Top investors call on global food brands to make plant-based shift

Could you please inform me of what source you are quoting Ghg livestock at 14:5% of total emissions Thank you Haydn evans

London, Barcelona or Singapore: Which will be the best smart city in the world?

It is good to see London amongst the leaders and making a big contribution.

Achieving a sustainable future is Mission Possible - Cranfield University Blog

Mission Possible is ambitious but achievable. If we all put a bit of effort, I am sure we can make it possible. Mariale, Thanks for sharing and inspiring. Best, Alberto

8 global sustainability trends to watch out for in 2018 - The Schneider Electric blog

This is highly valuable and informative blog for people who love sustainability and sustainability professionals.

8 global sustainability trends to watch out for in 2018 - The Schneider Electric blog

This is highly valuable and informative blog for people who love sustainability and sustainability professionals.

Plastics now a 'competitive issue' for business, CIWM chief warns

I wonder when all the noise quietens down, the papers move to the next emergency, whether anything will have changed ? I remember talking to a major coffee retailer last year, six months after the coffee cups scandal exploded. He admitted that beyond a few meetings to show the outside world they are attempting to do something, his business model had not changed at all. Nor had his chain lost one pound of sales. Indeed they continue to sell coffee in non recyclable cups. If we want things to stay as they are, things have to change or words to that effect from The Leopard.

Auto giants launch EV-sharing platform in China

Time for a car-sharing app in UK? Electric cars ideal, but not a prerequisite to get the system going.

How business can play a part in the new Northern Forest - The Creative Concern blog

The need for timber trees and professional management in new planting projects By Chris Yarrow Nowadays woodland management and silviculture often feature as after-thoughts in the case of new tree planting in Britain. Is this because the initiators are too engrossed in raising funds, getting consents and persuading politicians? Is it because, in these days of multi-purpose forestry, nobody is prepared to agree a suitable mix of benefits? Or is that no-one can guarantee funding to care for and administer the resulting woodlands? For the past four decades public debate about trees and woodlands has been dominated by environmental aspects, and commercial afforestation, especially of productive conifers, has dropped off markedly. It is easy to promote a simple message such as exotics bad; natives good , just as many were swayed by the message Make America great again. The implication of such simplistic slogans on British forestry is that timber production and planting the most appropriate trees for the site are lost in the clamour of thinking that we are saving the environment by simply increasing woodland cover. Work in established plantations has often overturned original long-term objectives by felling trees, irrespective of commercial or aesthetic merit, purely because they are considered to be alien. Under pressure from naturalist and other pressure groups, PAWS Restoration is now official policy. Very little communication with the public currently deals with woodland management, compared with, for example, coverage of tree-planting events. (Hemery, undated). Perhaps the multiplicity of forestry organisations in this country means that the profession and industry fail to come together to speak with one voice, and the well-funded environmental groups are better organised at influencing Government on matters of forest policy. As Roger Richardson argued last year, as a profession we tend to preach to the converted (Richardson, 2017) and we have only ourselves to blame if the public ignores us. Although tending trees for timber goes on for several decades, UK grants for tree-planting have far outweighed support for management, and we are all familiar with neglected plantations direly in need of thinning, pest control, or access for harvesting. It is no surprise, therefore, that over forty percent of English woods are neglected. Production of good timber is the result of long-term skilled application of good silviculture. With a lifetime s experience as a chartered forester I know only too well how under-appreciated are the skills of my profession compared with almost any other. Who among us has not seen inappropriate, or downright amateur prescriptions handed out by untrained advisers or those with another agenda? The recent announcement of the creation of a new Northern Forest will be welcomed by many. It is proposed to plant over a 25-year period 62,000 acres between Liverpool and Hull, incorporating five community forests, at a cost of 500 million, and starting in Bolton this March. Apparently, the project will be overseen by The Woodland Trust and the Community Forest Trust. The Government has pledged 5.7 million, but it is anticipated that most of the funding will come from charities. Among the stated objectives of landscape, conservation and flood control benefits, there is no mention of timber production. With eighty percent of our timber needs met by imports, should we not, post-Brexit, be looking to increase our self-sufficiency in any new large-scale afforestation? I do not argue that timber production is always a profitable venture, but its inclusion of a nurse crop in a multiple-use management regime can assist establishment, as well as offset early costs. This will be especially true in planting up often-inhospitable Pennine sites, and Britain s foresters can claim unparalleled expertise in this field. The increasing demand for biofuel and plastic substitutes is reason alone to include exposure-tolerant conifer nurse species. By doing so a whole raft of benefits would accrue, not least of which would be better-formed broadleaves, if these are the long-term objective. On suitable locations a catch-crop of Christmas trees can offset establishment costs, as well as provide an attraction for visits and associated purchases, activities and the like. At Wilderness Wood we sold some 2,500 trees each Christmas, and our source for a number of years was an area we re-established after the 1987 Great Storm (Yarrow, 2015). I do not posit that our 63-acre venture would be applicable to all conditions, but elements of its management would fit into some areas within easy access to population centres. The source of plants is of considerable concern if we wish to obtain useable timber. The Forestry Commission set up Registered Seed Stands many years ago complemented by the BIHIP in 1991, rebranded as the Future Trees Trust, in order to improve planting stock of trees planted in the UK. Who of us has not had to inspect or manage a stand where the seed source must have been sweepings off a road or a parkland tree? One such 1960 stand in Wilderness Wood had beech so badly forked there was hardly a tree worth retaining, and in the interests of good silviculture, the stand became principally the pine with which it had been planted (Yarrow, op. cit.). Let us hope that, among the laudable aims of genetic diversity and local provenance, tree form is now to be given adequate status. It seems inconceivable that bodies, including Natural Resources Wales under its Acorns Antics programme, are encouraging schoolchildren to collect mast for replanting local forests and woodlands, irrespective of tree quality. (Natural Resources Wales, 2017). Would any farmer let a runt ram loose in his herd of prize ewes just because it was local? No reasonable person can suggest that timber trees of good form are in any way incompatible with all the other benefits that a multiple-use wood can offer, unless they crave impenetrable thickets of overgrown scrub. Sadly, there is no shortage of such woods for them to seek out and enjoy from the edges! Surely it is time that groups such as Woodland Heritage and Future Trees Trust were actively involved in the planning stages of all new planting initiatives of any size. In this way our successors will have worthwhile trees, as well as a protected landscape. Refs. HEMERY, G.(Undated) Reviving a wood culture in the UK In: The State of the UK s Forests, Woods and Trees, Woodland Trust. NATURAL RESOURCES WALES (Newsletter, 28/11/2017) Acorn Antics Achievement RICHARDSON, R. (2017) Future success? Woodland Heritage YARROW, C. (2015) Thirty Years in Wilderness Wood. Troubador The above will be published in this year''s Woodland Heritage magazine. Let me know if you would like an amended version. Chris Yarrow.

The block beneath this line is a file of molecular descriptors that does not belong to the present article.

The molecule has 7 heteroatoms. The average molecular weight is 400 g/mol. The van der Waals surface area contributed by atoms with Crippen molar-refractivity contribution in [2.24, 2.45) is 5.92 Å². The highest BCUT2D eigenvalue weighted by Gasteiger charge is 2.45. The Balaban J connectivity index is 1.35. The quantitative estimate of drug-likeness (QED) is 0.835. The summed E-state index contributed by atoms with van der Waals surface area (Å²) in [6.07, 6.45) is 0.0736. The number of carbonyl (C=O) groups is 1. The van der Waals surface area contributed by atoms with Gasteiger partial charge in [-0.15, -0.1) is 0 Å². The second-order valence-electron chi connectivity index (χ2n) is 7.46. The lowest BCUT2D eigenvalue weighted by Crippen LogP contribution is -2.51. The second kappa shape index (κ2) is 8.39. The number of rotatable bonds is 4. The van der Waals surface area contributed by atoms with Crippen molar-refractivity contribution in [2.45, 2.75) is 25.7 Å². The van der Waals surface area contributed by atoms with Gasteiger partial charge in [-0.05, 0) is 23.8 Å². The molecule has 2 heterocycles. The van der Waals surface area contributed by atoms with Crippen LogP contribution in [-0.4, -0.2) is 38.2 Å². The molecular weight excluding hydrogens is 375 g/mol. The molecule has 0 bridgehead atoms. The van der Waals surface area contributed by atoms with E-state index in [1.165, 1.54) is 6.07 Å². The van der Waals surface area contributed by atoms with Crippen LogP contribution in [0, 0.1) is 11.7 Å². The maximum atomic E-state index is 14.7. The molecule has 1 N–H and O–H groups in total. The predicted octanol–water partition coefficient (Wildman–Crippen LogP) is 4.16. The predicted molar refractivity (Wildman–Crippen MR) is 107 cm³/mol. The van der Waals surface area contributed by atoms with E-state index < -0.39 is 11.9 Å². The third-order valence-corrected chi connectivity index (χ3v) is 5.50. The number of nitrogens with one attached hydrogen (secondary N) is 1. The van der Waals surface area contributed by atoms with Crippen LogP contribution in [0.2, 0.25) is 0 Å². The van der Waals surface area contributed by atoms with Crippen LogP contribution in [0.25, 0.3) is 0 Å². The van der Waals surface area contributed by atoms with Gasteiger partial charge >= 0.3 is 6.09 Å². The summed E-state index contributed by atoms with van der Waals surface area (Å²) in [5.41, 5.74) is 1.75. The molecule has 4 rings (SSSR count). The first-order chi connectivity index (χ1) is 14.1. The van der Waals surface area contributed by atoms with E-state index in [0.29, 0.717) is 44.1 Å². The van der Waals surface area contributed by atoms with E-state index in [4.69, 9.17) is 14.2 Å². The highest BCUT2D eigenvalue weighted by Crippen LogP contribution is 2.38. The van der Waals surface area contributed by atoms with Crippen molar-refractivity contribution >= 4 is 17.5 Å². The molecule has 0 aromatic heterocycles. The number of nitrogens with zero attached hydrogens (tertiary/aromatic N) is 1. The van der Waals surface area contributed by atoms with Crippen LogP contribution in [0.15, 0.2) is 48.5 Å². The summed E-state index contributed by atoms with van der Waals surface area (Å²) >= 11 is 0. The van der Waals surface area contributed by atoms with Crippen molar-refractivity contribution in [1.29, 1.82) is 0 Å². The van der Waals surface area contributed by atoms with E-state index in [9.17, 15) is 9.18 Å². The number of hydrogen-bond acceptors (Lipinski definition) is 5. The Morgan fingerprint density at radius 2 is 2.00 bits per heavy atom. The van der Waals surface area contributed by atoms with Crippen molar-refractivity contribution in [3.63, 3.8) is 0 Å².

Transport becomes nation's biggest polluter as UK emissions drop 5%

Why won''t the government implement a 2p/litre charge on motor fuel? It would raise a huge amount for the NHS etc, and drivers would hardly notice, as this would be well within local variations of fuel prices at the pumps. Also, why do they not subsidise the formation of a national car-share scheme, which could be managed on an Uber style basis? Anyone up for starting such a scheme?

Transport becomes nation's biggest polluter as UK emissions drop 5%

Why won''t the government implement a 2p/litre charge on motor fuel? It would raise a huge amount for the NHS etc, and drivers would hardly notice, as this would be well within local variations of fuel prices at the pumps. Also, why do they not subsidise the formation of a national car-share scheme, which could be managed on an Uber style basis? Anyone up for starting such a scheme?

Ex-BT chief Niall Dunne on a mission to create the 'Tesla of plastics'

I also wish to know who is going to validate this material ? There is only currently one standard that certifies biodegradable packaging and this is the EN13432 on compostability. Will Polymateria request certification under this standard ? If not, what validation are they suggesting ?

Ex-BT chief Niall Dunne on a mission to create the 'Tesla of plastics'

I wish to know also whether this is an oxo degradable plastic. The EU announced its intention to restrict the use of such materials in their communication of January 16th 2018. If this is not plastic with an additive, then what is it ?

Ex-BT chief Niall Dunne on a mission to create the 'Tesla of plastics'

Tesla uses a lot of plastics and material mixes that effectively prevent recycling. Not a great comparison. If Dunne means he''s putting his money where his mouth is then the billions of investment in UK recycling industry and new technologies would be good to hear about. Walk the walk.

Ex-BT chief Niall Dunne on a mission to create the 'Tesla of plastics'

@Dan - one big issue with glass is weight. I''m all for aluminium though as it will help secure the local jobs at the aluminium foundry here in Fort William. Plastic is perfect for many packaging uses because it is inert, clear, flexible and lightweight. There is nothing intrinsically wrong with plastic just the way we all abuse it by throwing it away recklessly

Ex-BT chief Niall Dunne on a mission to create the 'Tesla of plastics'

lets just get back to glass packaging and aluminium and forget plastic